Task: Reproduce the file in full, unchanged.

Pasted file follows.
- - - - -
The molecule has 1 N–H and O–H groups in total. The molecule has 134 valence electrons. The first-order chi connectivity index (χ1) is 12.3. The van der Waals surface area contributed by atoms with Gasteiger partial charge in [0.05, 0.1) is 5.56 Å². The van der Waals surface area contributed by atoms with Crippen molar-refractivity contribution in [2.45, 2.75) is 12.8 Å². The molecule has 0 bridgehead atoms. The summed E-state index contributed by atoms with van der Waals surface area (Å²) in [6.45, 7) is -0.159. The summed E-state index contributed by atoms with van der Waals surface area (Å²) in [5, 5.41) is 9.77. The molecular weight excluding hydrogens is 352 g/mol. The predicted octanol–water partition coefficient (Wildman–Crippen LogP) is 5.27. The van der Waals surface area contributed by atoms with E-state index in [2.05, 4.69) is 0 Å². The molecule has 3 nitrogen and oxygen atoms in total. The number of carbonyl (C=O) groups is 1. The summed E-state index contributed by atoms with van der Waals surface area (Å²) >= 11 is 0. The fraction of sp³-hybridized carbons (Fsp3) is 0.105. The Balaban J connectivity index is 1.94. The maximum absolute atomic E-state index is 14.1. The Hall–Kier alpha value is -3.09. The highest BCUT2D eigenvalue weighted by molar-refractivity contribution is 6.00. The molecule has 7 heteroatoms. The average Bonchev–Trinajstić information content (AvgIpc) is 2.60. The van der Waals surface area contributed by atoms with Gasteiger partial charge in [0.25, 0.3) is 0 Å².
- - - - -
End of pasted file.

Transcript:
The molecule has 1 N–H and O–H groups in total. The molecule has 134 valence electrons. The first-order chi connectivity index (χ1) is 12.3. The van der Waals surface area contributed by atoms with Gasteiger partial charge in [0.05, 0.1) is 5.56 Å². The van der Waals surface area contributed by atoms with Crippen molar-refractivity contribution in [2.45, 2.75) is 12.8 Å². The molecule has 0 bridgehead atoms. The summed E-state index contributed by atoms with van der Waals surface area (Å²) in [6.45, 7) is -0.159. The summed E-state index contributed by atoms with van der Waals surface area (Å²) in [5, 5.41) is 9.77. The molecular weight excluding hydrogens is 352 g/mol. The predicted octanol–water partition coefficient (Wildman–Crippen LogP) is 5.27. The van der Waals surface area contributed by atoms with E-state index in [2.05, 4.69) is 0 Å². The molecule has 3 nitrogen and oxygen atoms in total. The number of carbonyl (C=O) groups is 1. The summed E-state index contributed by atoms with van der Waals surface area (Å²) >= 11 is 0. The fraction of sp³-hybridized carbons (Fsp3) is 0.105. The Balaban J connectivity index is 1.94. The maximum absolute atomic E-state index is 14.1. The Hall–Kier alpha value is -3.09. The highest BCUT2D eigenvalue weighted by molar-refractivity contribution is 6.00. The molecule has 7 heteroatoms. The average Bonchev–Trinajstić information content (AvgIpc) is 2.60. The van der Waals surface area contributed by atoms with Gasteiger partial charge in [0.25, 0.3) is 0 Å².